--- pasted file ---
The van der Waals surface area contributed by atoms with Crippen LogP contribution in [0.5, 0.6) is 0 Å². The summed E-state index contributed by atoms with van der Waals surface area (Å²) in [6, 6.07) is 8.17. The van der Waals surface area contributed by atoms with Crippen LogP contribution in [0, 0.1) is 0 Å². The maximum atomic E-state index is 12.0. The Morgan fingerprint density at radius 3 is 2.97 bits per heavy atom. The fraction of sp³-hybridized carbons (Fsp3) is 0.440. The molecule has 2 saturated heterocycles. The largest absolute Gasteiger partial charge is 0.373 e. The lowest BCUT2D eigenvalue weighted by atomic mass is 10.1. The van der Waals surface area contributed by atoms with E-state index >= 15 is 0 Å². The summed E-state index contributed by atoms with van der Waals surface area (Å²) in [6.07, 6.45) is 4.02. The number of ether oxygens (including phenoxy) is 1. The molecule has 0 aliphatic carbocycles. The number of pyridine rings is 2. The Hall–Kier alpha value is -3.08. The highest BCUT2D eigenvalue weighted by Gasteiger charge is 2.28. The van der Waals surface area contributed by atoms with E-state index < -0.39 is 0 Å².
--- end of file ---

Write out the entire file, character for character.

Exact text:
The van der Waals surface area contributed by atoms with Crippen LogP contribution in [0.5, 0.6) is 0 Å². The summed E-state index contributed by atoms with van der Waals surface area (Å²) in [6, 6.07) is 8.17. The van der Waals surface area contributed by atoms with Crippen LogP contribution in [0, 0.1) is 0 Å². The maximum atomic E-state index is 12.0. The Morgan fingerprint density at radius 3 is 2.97 bits per heavy atom. The fraction of sp³-hybridized carbons (Fsp3) is 0.440. The molecule has 2 saturated heterocycles. The largest absolute Gasteiger partial charge is 0.373 e. The lowest BCUT2D eigenvalue weighted by atomic mass is 10.1. The van der Waals surface area contributed by atoms with E-state index >= 15 is 0 Å². The summed E-state index contributed by atoms with van der Waals surface area (Å²) in [6.07, 6.45) is 4.02. The number of ether oxygens (including phenoxy) is 1. The molecule has 0 aliphatic carbocycles. The number of pyridine rings is 2. The Hall–Kier alpha value is -3.08. The highest BCUT2D eigenvalue weighted by Gasteiger charge is 2.28. The van der Waals surface area contributed by atoms with E-state index < -0.39 is 0 Å².